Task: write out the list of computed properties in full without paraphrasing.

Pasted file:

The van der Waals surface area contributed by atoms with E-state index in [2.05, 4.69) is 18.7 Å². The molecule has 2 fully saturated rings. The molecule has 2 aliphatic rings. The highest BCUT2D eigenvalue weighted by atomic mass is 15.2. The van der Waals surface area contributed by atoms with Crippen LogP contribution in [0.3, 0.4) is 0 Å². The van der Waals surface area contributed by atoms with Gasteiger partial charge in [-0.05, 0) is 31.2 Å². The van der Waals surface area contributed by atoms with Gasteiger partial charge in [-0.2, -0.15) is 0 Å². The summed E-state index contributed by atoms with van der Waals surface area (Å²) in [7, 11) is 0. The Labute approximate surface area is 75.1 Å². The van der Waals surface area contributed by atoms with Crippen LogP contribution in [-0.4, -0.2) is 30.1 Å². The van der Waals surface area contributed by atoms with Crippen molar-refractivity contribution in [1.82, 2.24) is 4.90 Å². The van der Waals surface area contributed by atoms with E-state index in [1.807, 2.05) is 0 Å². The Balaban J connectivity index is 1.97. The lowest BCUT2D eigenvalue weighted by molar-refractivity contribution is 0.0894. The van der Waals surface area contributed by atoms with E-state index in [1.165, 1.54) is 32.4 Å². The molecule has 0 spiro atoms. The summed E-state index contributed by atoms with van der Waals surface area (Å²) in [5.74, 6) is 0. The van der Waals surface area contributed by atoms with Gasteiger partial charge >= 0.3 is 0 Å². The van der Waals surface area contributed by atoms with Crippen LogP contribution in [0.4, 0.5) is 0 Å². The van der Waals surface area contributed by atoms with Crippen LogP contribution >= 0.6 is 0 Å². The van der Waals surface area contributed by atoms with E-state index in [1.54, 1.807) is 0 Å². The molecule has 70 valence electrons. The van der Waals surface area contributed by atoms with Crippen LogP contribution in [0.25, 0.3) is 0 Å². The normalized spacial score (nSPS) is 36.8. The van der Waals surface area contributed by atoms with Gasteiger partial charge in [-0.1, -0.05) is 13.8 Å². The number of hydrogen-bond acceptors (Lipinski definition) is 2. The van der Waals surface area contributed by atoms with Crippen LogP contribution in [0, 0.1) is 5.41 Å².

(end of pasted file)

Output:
The van der Waals surface area contributed by atoms with E-state index in [2.05, 4.69) is 18.7 Å². The molecule has 2 fully saturated rings. The molecule has 2 aliphatic rings. The highest BCUT2D eigenvalue weighted by atomic mass is 15.2. The van der Waals surface area contributed by atoms with Crippen LogP contribution in [0.3, 0.4) is 0 Å². The van der Waals surface area contributed by atoms with Gasteiger partial charge in [-0.05, 0) is 31.2 Å². The van der Waals surface area contributed by atoms with Gasteiger partial charge in [-0.2, -0.15) is 0 Å². The summed E-state index contributed by atoms with van der Waals surface area (Å²) in [7, 11) is 0. The Labute approximate surface area is 75.1 Å². The van der Waals surface area contributed by atoms with Crippen LogP contribution in [-0.4, -0.2) is 30.1 Å². The van der Waals surface area contributed by atoms with Crippen molar-refractivity contribution in [1.82, 2.24) is 4.90 Å². The van der Waals surface area contributed by atoms with E-state index in [1.807, 2.05) is 0 Å². The Balaban J connectivity index is 1.97. The lowest BCUT2D eigenvalue weighted by molar-refractivity contribution is 0.0894. The van der Waals surface area contributed by atoms with E-state index in [1.165, 1.54) is 32.4 Å². The molecule has 0 spiro atoms. The summed E-state index contributed by atoms with van der Waals surface area (Å²) in [5.74, 6) is 0. The van der Waals surface area contributed by atoms with Gasteiger partial charge >= 0.3 is 0 Å². The van der Waals surface area contributed by atoms with Crippen LogP contribution in [0.4, 0.5) is 0 Å². The van der Waals surface area contributed by atoms with Crippen LogP contribution >= 0.6 is 0 Å². The van der Waals surface area contributed by atoms with E-state index in [1.54, 1.807) is 0 Å². The molecule has 70 valence electrons. The van der Waals surface area contributed by atoms with Crippen LogP contribution in [0.25, 0.3) is 0 Å². The normalized spacial score (nSPS) is 36.8. The van der Waals surface area contributed by atoms with Gasteiger partial charge in [-0.1, -0.05) is 13.8 Å². The number of hydrogen-bond acceptors (Lipinski definition) is 2. The van der Waals surface area contributed by atoms with Crippen LogP contribution in [0, 0.1) is 5.41 Å².